Category: Water Conservation

Swale Pathways (Tasmania, Australia)

by Good Life Permaculture Diagram of a traditional swale system Hobart is Australia’s second driest capital city (Adelaide’s first) so catching and storing water is often on my mind. Annually we get approximately 615mm, most of which arrives in the cooler months in and around Winter. During Summer our soils will dry out so ferociously that some soil types (including ours) will form cracks big enough to stick your hand […]

Read More >
6 Comments

Bamboo Drip Irrigation

Bamboo drip irrigation Introduction For more than 200 years tribal farmers of the north-eastern part of India, in the state of Megalaya, have been using an indigenous technique of bamboo drip irrigation to irrigate their plantation crops. These farmers of the Jaintia and Khasi hill areas have developed this system of tapping springs and stream water to grow betal leaves, black pepper and arecanut (3).

Read More >
11 Comments

Under Cover Farmers (videos)

While researching cover cropping, I came across the video above, featuring an explanation from the Rodale Institute (U.S.) of their “No Till Roller Crimper” which is used to lay down the cover crop in a no till farming environment. Another video I uncovered (below) may be of interest to those pursuing permaculture practice in the larger scale farming environment. It is called “Under Cover Farmers” and investigates the cover cropping/no […]

Read More >
13 Comments

From Desert to Oasis in 4 Years (Jordan)

From-Desert-To-Oasis-in-4-Years

Geoff Lawton’s next video in his ever-expanding lineup takes you to Wadi Rum in Jordan where he consulted on a 10 acre organic farm and rebuilt their failing farm into a commercial success. Wadi Rum looks very much like your classic inhospitable desert region. It was used in the early 1960s as the backdrop set for the David Lean’s masterpiece, “Lawrence of Arabia.” If you’ve ever watched the movie as […]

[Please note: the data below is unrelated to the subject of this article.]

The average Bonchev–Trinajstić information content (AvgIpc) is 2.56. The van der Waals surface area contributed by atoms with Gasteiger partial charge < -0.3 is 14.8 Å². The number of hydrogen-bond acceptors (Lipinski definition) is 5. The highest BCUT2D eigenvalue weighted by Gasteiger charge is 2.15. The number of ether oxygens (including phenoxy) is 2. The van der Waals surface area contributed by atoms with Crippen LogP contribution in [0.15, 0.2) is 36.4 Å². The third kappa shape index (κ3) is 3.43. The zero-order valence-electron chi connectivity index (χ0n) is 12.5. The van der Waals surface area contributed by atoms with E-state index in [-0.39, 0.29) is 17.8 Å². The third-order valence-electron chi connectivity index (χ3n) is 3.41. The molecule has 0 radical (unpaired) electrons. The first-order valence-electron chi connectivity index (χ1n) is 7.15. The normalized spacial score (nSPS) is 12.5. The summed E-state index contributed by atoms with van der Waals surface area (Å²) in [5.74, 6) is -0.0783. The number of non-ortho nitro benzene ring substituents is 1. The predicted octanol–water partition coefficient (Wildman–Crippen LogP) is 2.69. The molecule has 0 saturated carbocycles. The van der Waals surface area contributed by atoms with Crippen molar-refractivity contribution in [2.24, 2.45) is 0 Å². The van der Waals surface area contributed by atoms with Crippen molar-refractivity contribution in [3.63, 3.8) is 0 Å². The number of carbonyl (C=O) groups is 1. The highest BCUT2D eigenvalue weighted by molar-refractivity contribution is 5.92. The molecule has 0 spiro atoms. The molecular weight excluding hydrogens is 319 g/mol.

Read More >
11 Comments

Dredged Up

Never mind the evidence, we’ll do something eye-catching. by George Monbiot For a moment that rarest of beasts, common sense, poked a nose out of its burrow and sniffed the air. Assailed by angry farmers demanding dredging in the Somerset levels, the environment secretary, Owen Paterson broke with protocol and said something sensible. Dredging is often not the best long term or economic solution and increased dredging of rivers on […]

Read More >
2 Comments

Wake up Before it is Too Late – Make Agriculture Truly Sustainable Now for Food Security in a Changing Climate

Click to download (5mb PDF) In late September of last year (2013) the United Nations Conference on Trade and Development (UNCTAD) put out the latest in their Trade and Environment Review series — titled Wake up Before it is Too Late: Make Agriculture Truly Sustainable Now for Food Security in a Changing Climate. Alert readers may already be aware of this document — as it was the springboard for a […]

Read More >
1 Comment

Keyline Design as an Organizing Pattern for Permaculture Design, Part 3 (Sweden)

This is the third of a series of articles looking at design considerations for our Cold Climate Permaculture site using the Keyline Scale of Permanence as a organizing framework, as well as an informative read for anyone interested.

Read More >
3 Comments

Drowning in Money

The hidden and remarkable story of why devastating floods keep happening. by George Monbiot We all know what’s gone wrong, or we think we do: not enough spending on flood defences. It’s true that the government’s cuts have exposed thousands of homes to greater risk, and that the cuts will become more dangerous as climate change kicks in(1).  But too little public spending is a small part of problem. It […]

Read More >
6 Comments

Laundry to Landscape Urban Greywater Installation: Greening the Sonoran Desert (Phoenix, Arizona)

This past November (2013), Watershed Management Group’s Green Living Co-op installed a "Laundry to Landscape" greywater system at my house. Enthusiastic co-op member ready to dig in! The Green Living Co-op runs on a barn-raising principle — basically you earn ‘hours’ by participating in other members’ projects.  After you’ve earned a set amount of hours, you qualify to host a workshop at your house.

Read More >
5 Comments

Keyline Design as an Organizing Pattern for Permaculture Design, Part 2 (Sweden)

This is part 2 of a series of 5 articles looking at design considerations for our Cold Climate Permaculture site using the Keyline Scale of Permanence as a organizing framework, as well as an informative read for anyone interested. The aesthetic curves of the Keyline layout at ridgedale PERMACULTURE The previous article introduced some basic Keyline concepts and looked at the Site Specifics and how the Landform will influence the […]

Read More >
2 Comments

Desert Food Forest and Organic Commercial Production in Three Years – Update on Wadi Rum Consultancy (Jordan)

50_img_31052012347

Outside the fence On August 6, 2010 Craig Mackintosh posted on my initial consultancy for the site I’m reporting on today. Three years and three months later, I can give an update on what has transpired since.

Read More >
47 Comments